Immunotherapy for castration-resistant prostate cancer: Progress and new paradigms

David I. Quinn, Neal D. Shore, Shin Egawa, Winald R. Gerritsen, Karim Fizazi

Research output: Contribution to journalReview articlepeer-review

Abstract

Background: The approval of sipuleucel-T in conjunction with data from other immunotherapeutic trials for prostate cancer and other solid tumors demonstrates the potential of harnessing the patient's immune system for long-term survival. Thus, a range of therapeutic approaches are under evaluation. This review describes the rationale for immunotherapy for prostate cancer, summarizes the approaches under evaluation, and discusses sequencing options for immunotherapy in the current treatment paradigm. Design: References for this review were identified through searches of PubMed with the search terms "prostate cancer," "immune system," "vaccine," "immunotherapy," and "T cells." Articles were also identified through searches of the authors' own files. The final reference list was generated based on originality and relevance. Results: The immune system can recognize and respond to prostate tumor antigens, effected through tumor-associated antigens and tumor infiltration of immune effector cells. However, evidence also suggests that prostate tumors are adept at escaping immunological recognition, thus hypothesizing multiple therapeutic strategies. Therapeutic approaches could include vaccination and modulation of T-cell function via the blockade of checkpoint receptors such as cytotoxic T-lymphocyte antigen-4 and programmed death 1. In phase III trials, sipuleucel-T improved overall survival for an M1 patient population with castration-resistant prostate cancer and ipilimumab also did so when given after radiotherapy in a subset of better risk patients. In randomized phase II trials, prostate-specific antigen-TRICOM improved overall survival and tasquinimod improved progression-free survival. Conclusion: Although immunotherapy has the potential to affect advanced prostate cancer, additional research is needed to (1) identify predictive or surrogate markers of activity, (2) understand which agents are clinically effective alone or in combination with other therapies, and (3) define the optimal timing for an immunotherapy to achieve maximal benefit.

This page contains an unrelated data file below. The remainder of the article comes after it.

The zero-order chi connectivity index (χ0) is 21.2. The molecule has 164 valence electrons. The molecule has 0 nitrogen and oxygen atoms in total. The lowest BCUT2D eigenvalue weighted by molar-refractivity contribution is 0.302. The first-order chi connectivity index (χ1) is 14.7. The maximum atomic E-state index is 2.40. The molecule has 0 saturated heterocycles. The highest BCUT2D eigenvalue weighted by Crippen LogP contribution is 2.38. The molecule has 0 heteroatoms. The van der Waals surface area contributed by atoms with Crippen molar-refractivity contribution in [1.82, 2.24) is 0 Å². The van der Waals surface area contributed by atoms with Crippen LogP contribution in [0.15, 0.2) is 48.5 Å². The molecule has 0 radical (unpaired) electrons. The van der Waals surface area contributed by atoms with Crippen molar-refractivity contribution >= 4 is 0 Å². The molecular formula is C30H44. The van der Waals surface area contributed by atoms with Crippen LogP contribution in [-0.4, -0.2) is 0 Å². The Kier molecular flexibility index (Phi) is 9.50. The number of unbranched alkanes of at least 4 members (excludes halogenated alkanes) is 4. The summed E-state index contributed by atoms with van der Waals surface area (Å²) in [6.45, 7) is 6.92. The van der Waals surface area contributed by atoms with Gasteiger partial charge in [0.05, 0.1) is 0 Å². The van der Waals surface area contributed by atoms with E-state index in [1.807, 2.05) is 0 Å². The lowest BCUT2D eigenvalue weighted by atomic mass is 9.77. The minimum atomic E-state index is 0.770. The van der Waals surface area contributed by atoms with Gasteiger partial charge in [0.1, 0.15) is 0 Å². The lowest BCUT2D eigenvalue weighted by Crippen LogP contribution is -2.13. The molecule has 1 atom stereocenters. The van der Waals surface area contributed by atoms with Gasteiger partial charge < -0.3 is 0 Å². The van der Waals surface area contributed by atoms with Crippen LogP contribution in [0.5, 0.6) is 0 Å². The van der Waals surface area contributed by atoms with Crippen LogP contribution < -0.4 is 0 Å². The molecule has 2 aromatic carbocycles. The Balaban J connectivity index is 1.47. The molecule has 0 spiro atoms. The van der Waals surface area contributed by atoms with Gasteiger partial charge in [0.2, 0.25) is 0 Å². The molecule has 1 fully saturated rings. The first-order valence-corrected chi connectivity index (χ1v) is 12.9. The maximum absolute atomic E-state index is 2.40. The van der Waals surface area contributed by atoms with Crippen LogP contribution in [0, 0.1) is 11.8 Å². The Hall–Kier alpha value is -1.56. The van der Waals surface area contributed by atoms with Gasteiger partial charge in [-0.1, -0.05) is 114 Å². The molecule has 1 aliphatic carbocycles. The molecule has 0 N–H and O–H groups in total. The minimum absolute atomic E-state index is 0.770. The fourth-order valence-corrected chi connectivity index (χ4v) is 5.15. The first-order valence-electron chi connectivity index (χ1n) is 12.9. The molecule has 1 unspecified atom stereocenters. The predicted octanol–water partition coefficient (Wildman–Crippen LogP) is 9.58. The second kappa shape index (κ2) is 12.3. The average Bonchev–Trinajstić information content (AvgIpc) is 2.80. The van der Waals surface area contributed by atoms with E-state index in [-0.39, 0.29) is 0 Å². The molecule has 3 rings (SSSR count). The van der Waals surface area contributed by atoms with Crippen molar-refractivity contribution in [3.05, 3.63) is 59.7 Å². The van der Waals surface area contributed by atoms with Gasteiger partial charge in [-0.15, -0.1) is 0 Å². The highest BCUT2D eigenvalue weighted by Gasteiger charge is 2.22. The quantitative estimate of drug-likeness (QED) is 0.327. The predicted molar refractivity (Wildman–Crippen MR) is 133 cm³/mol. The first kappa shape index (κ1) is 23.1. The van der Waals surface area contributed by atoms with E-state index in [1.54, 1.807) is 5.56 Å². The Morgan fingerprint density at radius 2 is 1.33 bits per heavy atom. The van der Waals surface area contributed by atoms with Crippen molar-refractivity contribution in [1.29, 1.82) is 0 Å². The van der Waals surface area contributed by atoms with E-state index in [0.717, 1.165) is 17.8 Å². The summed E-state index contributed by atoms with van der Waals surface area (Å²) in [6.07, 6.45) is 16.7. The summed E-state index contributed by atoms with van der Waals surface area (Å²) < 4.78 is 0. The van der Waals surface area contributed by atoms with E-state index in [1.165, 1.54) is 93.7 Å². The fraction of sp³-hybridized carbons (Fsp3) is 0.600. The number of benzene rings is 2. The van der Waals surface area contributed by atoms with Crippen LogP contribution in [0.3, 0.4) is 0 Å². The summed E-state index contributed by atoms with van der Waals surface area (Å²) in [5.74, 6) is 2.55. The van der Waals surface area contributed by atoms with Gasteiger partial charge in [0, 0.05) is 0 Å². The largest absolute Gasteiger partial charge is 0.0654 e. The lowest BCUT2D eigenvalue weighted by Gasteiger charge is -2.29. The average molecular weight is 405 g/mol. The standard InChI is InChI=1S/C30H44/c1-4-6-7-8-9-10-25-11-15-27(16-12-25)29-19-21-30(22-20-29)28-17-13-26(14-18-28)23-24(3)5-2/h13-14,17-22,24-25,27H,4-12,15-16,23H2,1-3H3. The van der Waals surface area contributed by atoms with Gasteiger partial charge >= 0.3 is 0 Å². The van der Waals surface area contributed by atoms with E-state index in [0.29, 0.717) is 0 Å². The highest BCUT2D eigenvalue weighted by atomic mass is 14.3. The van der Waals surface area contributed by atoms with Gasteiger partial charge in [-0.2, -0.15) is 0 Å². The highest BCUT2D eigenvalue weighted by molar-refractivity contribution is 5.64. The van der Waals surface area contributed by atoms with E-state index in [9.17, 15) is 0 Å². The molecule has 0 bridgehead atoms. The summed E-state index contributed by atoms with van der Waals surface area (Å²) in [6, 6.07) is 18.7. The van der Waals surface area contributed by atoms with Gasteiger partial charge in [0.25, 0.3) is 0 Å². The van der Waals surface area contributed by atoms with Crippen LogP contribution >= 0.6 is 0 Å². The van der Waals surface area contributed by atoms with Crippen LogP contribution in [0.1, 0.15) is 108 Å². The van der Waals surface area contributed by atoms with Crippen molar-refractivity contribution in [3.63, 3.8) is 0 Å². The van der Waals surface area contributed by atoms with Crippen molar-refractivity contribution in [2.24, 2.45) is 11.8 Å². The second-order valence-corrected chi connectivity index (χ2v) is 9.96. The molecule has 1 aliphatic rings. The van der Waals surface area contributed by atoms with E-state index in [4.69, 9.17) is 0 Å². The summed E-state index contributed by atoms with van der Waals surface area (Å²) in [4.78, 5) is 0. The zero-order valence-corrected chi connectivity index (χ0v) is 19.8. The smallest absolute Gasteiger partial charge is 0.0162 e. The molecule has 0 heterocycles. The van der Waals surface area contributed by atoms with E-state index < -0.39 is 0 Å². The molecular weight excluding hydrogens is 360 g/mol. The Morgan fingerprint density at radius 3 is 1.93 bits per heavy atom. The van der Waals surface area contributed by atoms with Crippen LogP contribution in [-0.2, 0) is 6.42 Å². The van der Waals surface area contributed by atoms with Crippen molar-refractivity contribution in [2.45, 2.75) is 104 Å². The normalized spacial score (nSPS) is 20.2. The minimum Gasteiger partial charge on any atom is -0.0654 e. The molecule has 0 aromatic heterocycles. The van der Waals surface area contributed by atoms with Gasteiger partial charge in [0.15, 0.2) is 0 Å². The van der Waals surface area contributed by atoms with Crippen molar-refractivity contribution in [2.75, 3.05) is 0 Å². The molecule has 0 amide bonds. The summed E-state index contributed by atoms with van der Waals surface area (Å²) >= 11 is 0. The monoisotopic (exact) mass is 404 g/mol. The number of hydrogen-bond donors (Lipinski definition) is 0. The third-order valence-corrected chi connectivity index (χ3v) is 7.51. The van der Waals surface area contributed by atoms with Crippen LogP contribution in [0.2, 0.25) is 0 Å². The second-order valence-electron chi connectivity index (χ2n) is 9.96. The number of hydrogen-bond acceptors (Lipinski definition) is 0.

Original languageEnglish (US)
Pages (from-to)245-260
Number of pages16
JournalUrologic Oncology: Seminars and Original Investigations
Volume33
Issue number5
DOIs
StatePublished - May 1 2015

Keywords

  • Immune system
  • Immunotherapy
  • Prostate cancer
  • T cell
  • Vaccine

ASJC Scopus subject areas

  • Oncology
  • Urology

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